The report makes 60 recommendations for action. ZSL’s coral reef conservation efforts respond to many of these, including supporting and implementing effective marine protected areas (in Chagos and the Philippines through Project Seahorse), building conservation and management capacity in coral reef nations (EDGE Corals, Project Seahorse), supporting the most vulnerable countries (e.g. Philippines through Project Seahorse) and influencing policy (Climate Change programme; GLOBE Action Plan for Coral Reefs).
The report was led by the World Resources Institute, along with the Nature Conservancy, the WorldFish Center, ICRAN, UNEP-WCMC, and GCRMN. One of the report’s authors, Dr Allison Perry, is a former member of the Project Seahorse team.
The full report can be downloaded at http://pdf.wri.org/reefs_at_risk_revisited.pdf
South Africa maps first deep-sea preserve
Underwater canyons, deep-sea coral reefs and sponge banks are part of a unique ecosystem that South Africa wants to save within its first deep-sea marine protected area. After 10 years of consultations, South Africa has mapped the boundaries for the proposed reserve stretching 100 kilometres (60 miles) from the eastern KwaZulu-Natal coast.The mapping required synthesising the many divergent interests in the Indian Ocean waters, with 40 industries from fishing to gas lines to jet skis operating in an area home to about 200 animal species and their ecosystems.”All of this data was then entered into conservation planning software in order to identify areas of high biodiversity while avoiding areas of high (economic) pressure,” said Tamsyn Livingstone, the researcher who heads the project.The conservation area is being born in a spirit of compromise, which will allow people and companies to continue using the protected waters in zones designated as lower-risk threats to biodiversity.The scheme still needs to be passed into law, but would join South Africa’s existing network of marine preserves strung along its 3,000-kilometre (1,800-mile) coast stretching from the warm Indian Ocean to the cold southern Atlantic.South Africa has embraced this “participatory” method to protecting species living in its water, an approach pioneered in California and Australia.Global goals for protecting biodiversity have been debated for two weeks at a UN summit in Nagoya, Japan (http://www.cbd.int/cop10/), in an effort to set goals on saving habitats which would help to end the mass extinction of species.Environmental groups want 20 percent of coastal and marine areas protected, they say China and India are lobbying for six percent or lower. Talks are supposed to wrap up on Friday.Part of the challenge is in protecting species that are more often than not still unknown. Only one quarter of the estimated million species in the oceans have been discovered.A global census of the oceans unveiled in early October uncovered prehistoric fish thought dead millions of years ago, capturing researchers’ imaginations about what else lurks in the deepest parts of the sea.”Offshore biodiversity is not well known,” said Kerry Sink of the South African National Biodiversity Institute.Exploring the seas remains an expensive project, prompting South African researchers to reach agreements to share information with fisheries, coastal diamond mines and the oil industry.”South Africa’s plan is unique in covering all industry sectors to ensure that biodiversity planning minimizes the impact on industry,” she said.”Healthy offshore ecosystems underpin healthy fisheries and keep options open for future generations.”With growing worries about climate change, scientists say the deep seas could become an important source of protein for the planet, because water temperature changes less at great depths.That assumes that the growth of industry can be managed alongside the marine life, especially as oil companies find ways to drill in ever-deeper waters.The explosion of a BP oil rig in April off the Louisiana coast, rupturing a 1,500-metre deep well, highlighted the risks.It took five months to shut off the leak which caused the biggest the oil spill in US history, with 205 million gallons of oil flowing into the Gulf.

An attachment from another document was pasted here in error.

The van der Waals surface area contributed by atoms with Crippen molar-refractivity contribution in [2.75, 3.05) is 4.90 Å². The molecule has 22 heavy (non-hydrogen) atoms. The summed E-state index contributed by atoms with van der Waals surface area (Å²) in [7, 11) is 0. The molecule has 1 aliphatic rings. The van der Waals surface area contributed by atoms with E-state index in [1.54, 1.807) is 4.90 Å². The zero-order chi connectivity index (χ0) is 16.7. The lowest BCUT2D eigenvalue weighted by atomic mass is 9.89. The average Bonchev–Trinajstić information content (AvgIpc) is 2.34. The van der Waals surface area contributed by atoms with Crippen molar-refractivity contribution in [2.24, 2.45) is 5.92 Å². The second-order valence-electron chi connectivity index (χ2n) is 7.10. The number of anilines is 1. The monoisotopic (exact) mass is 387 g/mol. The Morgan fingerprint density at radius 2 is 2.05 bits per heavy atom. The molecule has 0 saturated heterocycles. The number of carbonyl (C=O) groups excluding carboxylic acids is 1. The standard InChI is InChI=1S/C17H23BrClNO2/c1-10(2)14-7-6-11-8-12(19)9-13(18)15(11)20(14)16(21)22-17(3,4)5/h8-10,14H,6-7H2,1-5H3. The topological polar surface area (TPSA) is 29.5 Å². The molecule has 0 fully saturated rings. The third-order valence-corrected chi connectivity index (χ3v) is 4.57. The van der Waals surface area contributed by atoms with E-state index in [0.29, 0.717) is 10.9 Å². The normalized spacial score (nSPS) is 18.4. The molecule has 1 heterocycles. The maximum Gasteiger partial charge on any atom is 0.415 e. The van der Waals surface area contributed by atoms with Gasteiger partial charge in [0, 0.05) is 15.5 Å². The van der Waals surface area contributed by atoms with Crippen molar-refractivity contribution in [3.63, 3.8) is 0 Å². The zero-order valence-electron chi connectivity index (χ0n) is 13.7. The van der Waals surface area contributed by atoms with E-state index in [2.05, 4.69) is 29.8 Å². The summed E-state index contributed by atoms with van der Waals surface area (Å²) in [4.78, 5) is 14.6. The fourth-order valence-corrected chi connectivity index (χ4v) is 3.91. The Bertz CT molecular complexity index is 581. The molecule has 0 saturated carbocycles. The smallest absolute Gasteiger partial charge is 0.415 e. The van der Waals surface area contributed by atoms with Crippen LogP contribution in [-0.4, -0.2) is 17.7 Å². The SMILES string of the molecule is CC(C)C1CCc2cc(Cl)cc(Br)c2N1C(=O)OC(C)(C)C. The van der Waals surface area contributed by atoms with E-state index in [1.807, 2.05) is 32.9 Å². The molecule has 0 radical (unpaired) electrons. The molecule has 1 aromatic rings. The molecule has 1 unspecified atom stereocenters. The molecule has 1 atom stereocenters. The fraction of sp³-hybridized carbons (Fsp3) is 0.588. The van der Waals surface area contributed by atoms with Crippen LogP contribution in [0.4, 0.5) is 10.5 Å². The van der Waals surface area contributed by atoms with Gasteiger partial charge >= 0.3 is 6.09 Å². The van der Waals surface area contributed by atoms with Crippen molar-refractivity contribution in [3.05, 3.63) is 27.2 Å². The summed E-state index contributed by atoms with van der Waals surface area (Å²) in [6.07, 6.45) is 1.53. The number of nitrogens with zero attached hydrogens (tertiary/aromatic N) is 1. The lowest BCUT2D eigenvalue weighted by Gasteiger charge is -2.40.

Marine Reserves in UK http://www.marinereserves.org.uk/
South African Biodiversity Inst http://www.sanbi.org/
Countries of world resolve, finally, to seek to save earth’s #biodiversity. Will real action now follow?
A historic deal to halt the mass extinction of species was finally agreed last night in what conservationists see as the most important international treaty aimed at preventing the collapse of the world’s wildlife. Delegates from more than 190 countries meeting in Nagoya, Japan, agreed at the 11th hour on an ambitious conservation programme to protect global biodiversity and the natural habitats that support the most threatened animals and plants.After 18 years of debate, two weeks of talks, and tense, last-minute bargaining, the meeting of the UN Convention on Biodiversity agreed on 20 key “strategic goals” to be implemented by 2020 that should help to end the current mass extinction of species.
At the very least, the signing of the agreement in Nagoya late last night is the moment when the international community at last began to take the destruction of the natural world seriously.
Biodiversity loss has long been the Cinderella of global politics. For many years, while governments have prioritised the reduction of world poverty, and more recently, have taken on board the real threat of climate change, the remorseless destruction of the world’s habitats, ecosystems, species and natural genetic material has been an afterthought.